Centerville family escapes injury when truck crashes through home


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CENTERVILLE -- A Centerville family had a close call Wednesday afternoon when a truck came barreling into their home.

The good news is nobody was hurt, because this could have been a tragic disaster. Instead, just the house has damage -- that truck went right into the living room.

The driver said he had no brakes.

Afternoons in the Centerville neighborhood are usually pretty quiet. Just ask resident Cheryl Hawkins.

"I was sitting in the front room in my rocking chair," she said of this particular afternoon.

But for some reason, something told her to get out of the way.

"I just had this feeling, ‘Run,'" she said. "And I did."

It's a good thing. A few seconds later a truck came crashing into her front room, sending wood, bricks and debris everywhere.

"The chair I was sitting in is fine, but right there, everything from there on is just gone," Hawkins said, gesturing to her demolished living room.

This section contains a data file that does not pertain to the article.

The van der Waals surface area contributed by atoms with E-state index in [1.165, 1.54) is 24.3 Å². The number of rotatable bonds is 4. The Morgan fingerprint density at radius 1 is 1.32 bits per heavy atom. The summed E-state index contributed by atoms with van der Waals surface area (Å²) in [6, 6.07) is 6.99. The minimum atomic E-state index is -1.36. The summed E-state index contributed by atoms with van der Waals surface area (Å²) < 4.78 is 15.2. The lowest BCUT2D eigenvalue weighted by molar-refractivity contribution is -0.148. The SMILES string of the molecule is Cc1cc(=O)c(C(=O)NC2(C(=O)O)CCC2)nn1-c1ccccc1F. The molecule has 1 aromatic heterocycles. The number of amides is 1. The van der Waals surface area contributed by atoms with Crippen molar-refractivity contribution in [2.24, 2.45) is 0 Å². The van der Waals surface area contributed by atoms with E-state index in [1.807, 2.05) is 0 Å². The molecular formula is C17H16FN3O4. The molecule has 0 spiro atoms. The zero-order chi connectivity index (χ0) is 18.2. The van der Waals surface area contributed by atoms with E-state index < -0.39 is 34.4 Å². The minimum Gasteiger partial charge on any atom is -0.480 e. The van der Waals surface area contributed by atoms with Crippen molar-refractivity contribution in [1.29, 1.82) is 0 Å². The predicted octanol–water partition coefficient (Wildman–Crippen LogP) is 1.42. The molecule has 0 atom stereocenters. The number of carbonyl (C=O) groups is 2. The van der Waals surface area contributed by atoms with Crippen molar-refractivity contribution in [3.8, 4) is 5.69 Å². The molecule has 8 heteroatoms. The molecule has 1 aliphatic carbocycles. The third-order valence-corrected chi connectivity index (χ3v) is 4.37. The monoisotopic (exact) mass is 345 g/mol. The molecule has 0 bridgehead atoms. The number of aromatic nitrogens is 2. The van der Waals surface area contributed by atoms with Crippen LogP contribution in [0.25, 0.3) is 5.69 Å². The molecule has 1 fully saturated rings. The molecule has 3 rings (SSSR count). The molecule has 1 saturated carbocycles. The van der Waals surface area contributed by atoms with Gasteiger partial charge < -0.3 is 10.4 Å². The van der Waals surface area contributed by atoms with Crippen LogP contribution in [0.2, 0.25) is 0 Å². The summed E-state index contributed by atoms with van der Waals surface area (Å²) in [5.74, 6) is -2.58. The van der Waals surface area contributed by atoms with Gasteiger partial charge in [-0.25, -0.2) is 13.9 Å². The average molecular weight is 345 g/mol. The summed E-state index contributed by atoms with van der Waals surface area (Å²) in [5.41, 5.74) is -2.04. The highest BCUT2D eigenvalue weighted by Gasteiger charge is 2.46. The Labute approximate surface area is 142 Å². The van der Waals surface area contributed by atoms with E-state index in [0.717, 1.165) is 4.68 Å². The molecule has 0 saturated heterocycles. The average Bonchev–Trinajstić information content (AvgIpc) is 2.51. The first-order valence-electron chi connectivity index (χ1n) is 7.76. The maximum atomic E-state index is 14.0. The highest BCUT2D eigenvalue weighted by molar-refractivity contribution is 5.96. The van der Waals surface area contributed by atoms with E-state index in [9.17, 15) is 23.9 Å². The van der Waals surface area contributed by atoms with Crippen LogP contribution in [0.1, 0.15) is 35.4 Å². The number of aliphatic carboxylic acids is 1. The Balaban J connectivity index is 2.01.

The 24-year old driver of the truck told police he was shifting into second gear but couldn't get the gear into place. When he pushed the brakes to stop, nothing happened.

He tried the emergency brake. Again, nothing happened, so he just braced for impact.

"He estimated his speeds somewhere between 40 to 45 miles an hour," said Neal Worsley with the Centerville Police Department.

"I thought it was kind of an earthquake," said Sadie Hawkins, who lived in the home. "Then it stopped, and I realized it wasn't an earthquake."

Fortunately, no one was hurt. In fact, Cheryl Hawkins says she feels bad for the driver. Right away, he got out of the truck and asked if everybody was OK.

"He said, ‘I'm sorry, the brakes went out. I tried to stop, I tried to stop it. I just couldn't get it to stop,'" Cheryl Hawkins said. "I feel sorry for him."

In a twist of irony, Cheryl Hawkins says she had just finished refurbishing her front room. The family can't stay home now, but they do have offers from friends and family to stay at their places.

E-mail: acabrero@ksl.com

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